Access to the cockpit is through the side-opening, single piece canopy and windscreen. The canopy and windscreen are tested to withstand the impact of a 1.25kg (4lb) bird without penetration throughout the flight envelope. Seating is in a stepped tandem configuration.

The pressurised cockpit is equipped with sunlight readable Smiths Aerospace multifunction active matrix liquid crystal displays.

The aircraft has a through the canopy ejection system with a Martin Baker Mark US16LA zero/zero ejection seat. When the pilot pulls the ejection handle, they will always eject; if the redundant canopy fracturing system fails, they will eject through the canopy without injury. Safety is enhanced by a titanium firewall, and by no penetration of fuel or hydraulic lines into the pressure vessel.

Trim aid device

A high-powered, single-engine turboprop aircraft normally requires extensive rudder control by the pilot. In order to reduce the need for rudder control on the T-6A, the Trim Aid Device was developed and patented by Raytheon Aircraft.

The device reduces the need for excessive rudder trim by balancing the trim requirements, using the aircraft’s pitch rate, air speed, altitude and engine setting to set the rudder trim tab position even in aerobatic manoeuvres.

PT6A-68 turboprop engine

The aircraft uses a Pratt and Whitney Canada PT6A-68 turboprop engine which provides a flat rated 1,100hp. The range of the aircraft is more than 1,667km.

The powerplant provides an initial climb rate in excess of 3,300ft/min and the aircraft climbs to 18,000ft in under 6mins. The maximum cruise speed of the aircraft is 500km/h and the altitude ceiling 9,500m. The aircraft demonstrates sustained turn performance of 2g at an altitude of 22,000ft.

Power management unit

The aircraft is equipped with the Power Management Unit (PMU), a highly advanced digital electronic engine control unit. The PMU, developed by Raytheon and Pratt and Whitney Canada, sets the engine power in response to the setting of the pilot’s power control lever and to the ambient pressure and temperature.

“The powerplant provides an initial climb rate in excess of 3,300ft/min.”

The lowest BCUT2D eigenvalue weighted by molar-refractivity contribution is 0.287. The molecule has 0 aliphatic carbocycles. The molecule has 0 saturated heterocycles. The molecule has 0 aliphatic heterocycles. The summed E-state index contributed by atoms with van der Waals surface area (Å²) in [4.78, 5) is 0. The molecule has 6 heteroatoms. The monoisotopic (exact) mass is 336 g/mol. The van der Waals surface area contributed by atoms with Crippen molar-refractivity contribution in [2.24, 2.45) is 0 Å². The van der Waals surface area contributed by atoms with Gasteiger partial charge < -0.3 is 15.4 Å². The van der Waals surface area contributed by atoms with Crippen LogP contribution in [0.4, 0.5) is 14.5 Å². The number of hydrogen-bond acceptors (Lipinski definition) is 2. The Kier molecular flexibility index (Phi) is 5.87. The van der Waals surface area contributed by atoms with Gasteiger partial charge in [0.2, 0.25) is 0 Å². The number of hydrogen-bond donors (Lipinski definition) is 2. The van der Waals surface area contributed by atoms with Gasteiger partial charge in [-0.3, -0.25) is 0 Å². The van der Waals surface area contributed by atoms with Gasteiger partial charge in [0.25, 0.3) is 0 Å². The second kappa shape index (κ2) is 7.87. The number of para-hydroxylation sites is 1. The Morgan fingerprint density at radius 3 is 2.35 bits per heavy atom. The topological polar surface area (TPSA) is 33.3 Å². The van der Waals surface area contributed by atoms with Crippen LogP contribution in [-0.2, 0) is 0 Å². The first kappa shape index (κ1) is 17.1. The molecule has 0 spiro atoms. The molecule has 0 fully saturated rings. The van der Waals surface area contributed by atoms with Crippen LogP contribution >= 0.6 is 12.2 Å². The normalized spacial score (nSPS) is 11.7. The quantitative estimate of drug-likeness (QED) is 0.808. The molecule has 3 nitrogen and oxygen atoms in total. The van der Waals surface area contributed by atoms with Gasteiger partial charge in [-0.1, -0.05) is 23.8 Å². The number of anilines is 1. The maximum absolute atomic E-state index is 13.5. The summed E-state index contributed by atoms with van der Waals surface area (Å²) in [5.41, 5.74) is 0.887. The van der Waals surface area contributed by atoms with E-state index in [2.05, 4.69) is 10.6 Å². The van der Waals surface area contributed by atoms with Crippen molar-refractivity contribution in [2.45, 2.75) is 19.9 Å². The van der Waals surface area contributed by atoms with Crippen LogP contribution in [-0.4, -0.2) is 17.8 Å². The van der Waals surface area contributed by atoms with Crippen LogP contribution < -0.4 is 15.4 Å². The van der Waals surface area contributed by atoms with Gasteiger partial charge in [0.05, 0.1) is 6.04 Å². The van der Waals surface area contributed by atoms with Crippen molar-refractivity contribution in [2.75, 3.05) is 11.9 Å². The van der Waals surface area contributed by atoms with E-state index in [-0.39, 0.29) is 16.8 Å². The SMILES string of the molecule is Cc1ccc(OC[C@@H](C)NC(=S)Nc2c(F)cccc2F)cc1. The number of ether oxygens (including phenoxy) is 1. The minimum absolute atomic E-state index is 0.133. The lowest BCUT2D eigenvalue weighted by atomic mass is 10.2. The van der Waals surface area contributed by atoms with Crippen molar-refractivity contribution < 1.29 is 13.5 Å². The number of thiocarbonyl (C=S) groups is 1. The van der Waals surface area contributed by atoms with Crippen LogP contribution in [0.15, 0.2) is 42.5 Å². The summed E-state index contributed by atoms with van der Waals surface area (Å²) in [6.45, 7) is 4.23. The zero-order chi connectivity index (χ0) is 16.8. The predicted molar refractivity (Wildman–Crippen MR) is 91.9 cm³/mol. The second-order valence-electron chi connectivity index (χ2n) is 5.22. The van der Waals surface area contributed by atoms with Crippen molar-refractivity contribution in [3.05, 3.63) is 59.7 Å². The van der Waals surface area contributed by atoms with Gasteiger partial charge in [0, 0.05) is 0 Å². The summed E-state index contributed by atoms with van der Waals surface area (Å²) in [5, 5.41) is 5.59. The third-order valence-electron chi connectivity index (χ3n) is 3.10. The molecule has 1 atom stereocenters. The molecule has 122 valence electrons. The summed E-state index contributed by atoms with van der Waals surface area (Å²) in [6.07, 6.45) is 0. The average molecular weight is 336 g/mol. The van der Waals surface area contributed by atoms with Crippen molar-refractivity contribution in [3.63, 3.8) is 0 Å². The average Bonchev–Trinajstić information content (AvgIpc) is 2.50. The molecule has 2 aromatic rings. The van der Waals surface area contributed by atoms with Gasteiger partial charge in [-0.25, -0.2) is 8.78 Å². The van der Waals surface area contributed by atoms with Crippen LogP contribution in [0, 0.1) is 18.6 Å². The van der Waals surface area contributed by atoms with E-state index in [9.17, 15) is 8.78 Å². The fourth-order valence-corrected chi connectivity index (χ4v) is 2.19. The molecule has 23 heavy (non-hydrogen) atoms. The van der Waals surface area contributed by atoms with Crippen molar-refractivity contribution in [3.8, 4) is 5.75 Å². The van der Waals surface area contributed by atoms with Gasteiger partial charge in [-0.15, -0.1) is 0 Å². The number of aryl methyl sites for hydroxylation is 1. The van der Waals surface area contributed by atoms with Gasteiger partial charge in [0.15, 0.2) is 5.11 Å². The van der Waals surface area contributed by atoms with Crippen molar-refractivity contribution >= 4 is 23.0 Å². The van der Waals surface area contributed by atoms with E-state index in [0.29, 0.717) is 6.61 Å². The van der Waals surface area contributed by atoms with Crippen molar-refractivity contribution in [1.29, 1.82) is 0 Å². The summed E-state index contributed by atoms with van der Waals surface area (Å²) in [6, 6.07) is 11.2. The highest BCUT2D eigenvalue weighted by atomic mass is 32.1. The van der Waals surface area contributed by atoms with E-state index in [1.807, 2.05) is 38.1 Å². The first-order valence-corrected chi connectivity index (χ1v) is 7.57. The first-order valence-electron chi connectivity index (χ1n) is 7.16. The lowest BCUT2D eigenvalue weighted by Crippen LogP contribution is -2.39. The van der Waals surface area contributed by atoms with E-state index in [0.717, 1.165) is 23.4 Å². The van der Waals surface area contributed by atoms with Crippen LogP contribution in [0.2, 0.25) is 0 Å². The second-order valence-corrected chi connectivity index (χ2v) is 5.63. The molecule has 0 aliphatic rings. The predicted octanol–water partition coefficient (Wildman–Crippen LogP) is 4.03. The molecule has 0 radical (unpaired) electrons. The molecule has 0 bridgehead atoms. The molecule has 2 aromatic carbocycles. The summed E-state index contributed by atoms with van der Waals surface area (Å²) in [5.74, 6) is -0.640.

The control functions of the power management unit make it impossible for a trainee pilot to over-torque the engine. The power management unit recognises the conditions which could potentially result in flameout (cessation of combustion in the engine) and automatically provides ignition in the event of sudden decreases in speed or in the interstage turbine temperature.

The Propeller Interface Unit (PIU) is an electro-mechanical control unit mounted to the engine reduction gearbox, which provides a propeller speed signal to the PMU and responds to speed control signals from the PMU. The PIU provides overspeed protection via a mechanical overspeed governor.

Weapons training

One of the requirements of the programme for the Hellenic Air Force was to integrate basic air-to-ground weapons training capability into a portion of their fleet. HBC engineers conducted a full weapons integration and test programme. In conjunction and cooperation with the US Air Force Seek Eagle office, a full safe separation weapons qualification programme was conducted at Eglin AFB, Florida.

The aircraft has six underwing hard points, three on each side for carrying air-to-air and air-to-ground weapons systems. The centre station on each side is ‘wet’ for external fuel tanks.

In addition to the six under-wing stores stations, the FN Herstal weapons control system and Avimo gunsight increase the capability of the T-6 as a weapons trainer.


“Hawker Beechcraft Corporation designed the T-6A for durability, reliability and sustained performance.”

Hawker Beechcraft Corporation designed the T-6A for durability, reliability and sustained performance. The aircraft has a guaranteed airframe life of over 18,000 hours.

A number of features have been incorporated for ease of maintenance and to reduce the cost of operation. Avionics boxes are mounted one deep in large aft fuselage bays.

Fuel servicing tasks can be completed in less than five minutes through one access door and the filter can be inspected while the aircraft is being refuelled. The onboard oxygen-generating system (OBOGS) allows continuous operations without routine servicing. There is no programmed intermediate or depot maintenance.